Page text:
My hope here is to assist people in entering into a practice of meditation. I know the benefits of practicing meditation, I am not going to try to sell you on it, but assume that those who land here are seeking to establish a practice and therefore I will provide some tips and offer a range of facilitated meditations to support you on your journey of exploration.
It is important to create the time and to adhere to it in as far as possible. By time I mean the intended duration of your sitting time and when you will do so.
I find first thing in the morning works best for me, between when I get up and I have my breakfast. If I leave it until later then I find I am squeezing it in and thinking ‘oh I must do my meditation’.
Ideally you sit twice in the day, a 20 minute sit in the morning and a 20 minute sit in the evening, but for now determine to sit once and define both the time you will do so and the duration. It makes sense to start out with a plan to sit for 10 minutes, this should be achievable for most people.
You want to choose somewhere that is relatively free from distractions. Distractions can be temperature, other people in your home, phones, TV, radio and so on.
Choosing indoors or outdoors, it doesn’t matter as long as you can be relatively free from distraction. It is not possible to be totally free from distractions but it is good to minimise the risk at the same time.
I will talk during one of the guided meditations about how to incorporate distractions into our meditation, when or if they occur.
Using the same place consistently can be good too as this then becomes your meditation space so entering it brings you into that intention to meditate.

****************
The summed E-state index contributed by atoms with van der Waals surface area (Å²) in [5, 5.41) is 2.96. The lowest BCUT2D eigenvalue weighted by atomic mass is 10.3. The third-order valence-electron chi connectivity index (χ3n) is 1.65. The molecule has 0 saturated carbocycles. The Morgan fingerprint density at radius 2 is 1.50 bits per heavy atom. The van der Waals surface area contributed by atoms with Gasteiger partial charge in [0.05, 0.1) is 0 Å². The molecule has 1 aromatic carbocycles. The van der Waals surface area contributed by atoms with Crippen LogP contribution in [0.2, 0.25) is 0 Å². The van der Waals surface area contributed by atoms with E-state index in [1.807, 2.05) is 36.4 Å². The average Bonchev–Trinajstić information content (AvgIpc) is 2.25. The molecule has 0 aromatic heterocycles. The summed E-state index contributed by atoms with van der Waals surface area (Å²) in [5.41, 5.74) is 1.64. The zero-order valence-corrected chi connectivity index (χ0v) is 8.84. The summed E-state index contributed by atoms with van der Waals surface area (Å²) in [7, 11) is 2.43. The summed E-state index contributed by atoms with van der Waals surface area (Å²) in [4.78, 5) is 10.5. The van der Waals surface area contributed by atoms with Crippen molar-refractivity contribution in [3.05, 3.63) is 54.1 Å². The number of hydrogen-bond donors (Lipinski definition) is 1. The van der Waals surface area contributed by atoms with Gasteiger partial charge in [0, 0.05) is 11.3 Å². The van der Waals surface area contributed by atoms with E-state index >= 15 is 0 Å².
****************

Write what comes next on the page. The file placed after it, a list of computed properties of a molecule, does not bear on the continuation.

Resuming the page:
There is a lot said about posture and sometimes it can become a distraction in and of itself.
It is important to find a posture that suits yourself, one that you can maintain for a prolonged period.
Whether it is sitting in a chair, sitting on a prayer stool or a cushion, in the lotus position or whatever, the important thing is that it is comfortable for you, that it is relaxing but not to such an extent that you will fall asleep.
Ideally, you sit with a straight back, your feet touching the ground and your hands resting comfortably in your lap or on your knees. You will find a posture in time that works for you.
Perhaps the most important element is your intention.
You come to meditation with the intention to be still, to open yourself to the stillness that is within you. That is all that is required, the intention to open yourself to the stillness that is within you in this moment. To open yourself to who you are.
Let us begin………
10 Minute meditation focusing on breath.
You can read the script of the meditation here
You can listen and follow along with the mediation here
An animation introducing meditation
The following is a short animation film introducing meditation to people that have never meditated before – especially Christians who think it is not part of the Christian traditions. With this in mind Paul Demeyer, an animated director based in Los Angeles produced “How to do Christian Meditation” and generously shares as a supporting resource for WCCM, the World Community for Christian Meditation.
For more meditation resources from WCCM click here